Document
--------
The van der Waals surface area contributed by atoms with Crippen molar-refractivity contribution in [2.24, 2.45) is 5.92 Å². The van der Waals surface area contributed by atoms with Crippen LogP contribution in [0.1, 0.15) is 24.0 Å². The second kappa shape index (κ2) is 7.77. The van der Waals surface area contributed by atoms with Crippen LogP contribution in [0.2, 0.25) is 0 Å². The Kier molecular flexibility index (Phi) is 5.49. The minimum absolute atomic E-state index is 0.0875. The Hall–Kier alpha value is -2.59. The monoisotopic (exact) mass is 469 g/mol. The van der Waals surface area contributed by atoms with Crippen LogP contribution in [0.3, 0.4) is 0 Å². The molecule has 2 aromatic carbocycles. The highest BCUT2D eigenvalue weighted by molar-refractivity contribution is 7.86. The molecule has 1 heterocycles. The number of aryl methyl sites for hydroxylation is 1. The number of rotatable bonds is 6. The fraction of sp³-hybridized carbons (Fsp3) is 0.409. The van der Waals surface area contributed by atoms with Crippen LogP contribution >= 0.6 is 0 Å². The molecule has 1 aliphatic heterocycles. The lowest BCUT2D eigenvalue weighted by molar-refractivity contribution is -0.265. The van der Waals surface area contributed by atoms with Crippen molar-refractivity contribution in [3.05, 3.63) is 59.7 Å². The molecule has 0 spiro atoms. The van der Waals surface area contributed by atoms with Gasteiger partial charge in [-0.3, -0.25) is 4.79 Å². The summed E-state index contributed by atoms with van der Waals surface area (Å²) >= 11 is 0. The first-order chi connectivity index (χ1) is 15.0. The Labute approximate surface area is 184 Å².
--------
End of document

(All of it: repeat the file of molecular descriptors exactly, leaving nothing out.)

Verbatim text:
The van der Waals surface area contributed by atoms with Crippen molar-refractivity contribution in [2.24, 2.45) is 5.92 Å². The van der Waals surface area contributed by atoms with Crippen LogP contribution in [0.1, 0.15) is 24.0 Å². The second kappa shape index (κ2) is 7.77. The van der Waals surface area contributed by atoms with Crippen LogP contribution in [0.2, 0.25) is 0 Å². The Kier molecular flexibility index (Phi) is 5.49. The minimum absolute atomic E-state index is 0.0875. The Hall–Kier alpha value is -2.59. The monoisotopic (exact) mass is 469 g/mol. The van der Waals surface area contributed by atoms with Crippen LogP contribution in [0.3, 0.4) is 0 Å². The molecule has 2 aromatic carbocycles. The highest BCUT2D eigenvalue weighted by molar-refractivity contribution is 7.86. The molecule has 1 heterocycles. The number of aryl methyl sites for hydroxylation is 1. The number of rotatable bonds is 6. The fraction of sp³-hybridized carbons (Fsp3) is 0.409. The van der Waals surface area contributed by atoms with Crippen LogP contribution >= 0.6 is 0 Å². The molecule has 1 aliphatic heterocycles. The lowest BCUT2D eigenvalue weighted by molar-refractivity contribution is -0.265. The van der Waals surface area contributed by atoms with Crippen molar-refractivity contribution in [3.05, 3.63) is 59.7 Å². The molecule has 0 spiro atoms. The van der Waals surface area contributed by atoms with Gasteiger partial charge in [-0.3, -0.25) is 4.79 Å². The summed E-state index contributed by atoms with van der Waals surface area (Å²) >= 11 is 0. The first-order chi connectivity index (χ1) is 15.0. The Labute approximate surface area is 184 Å².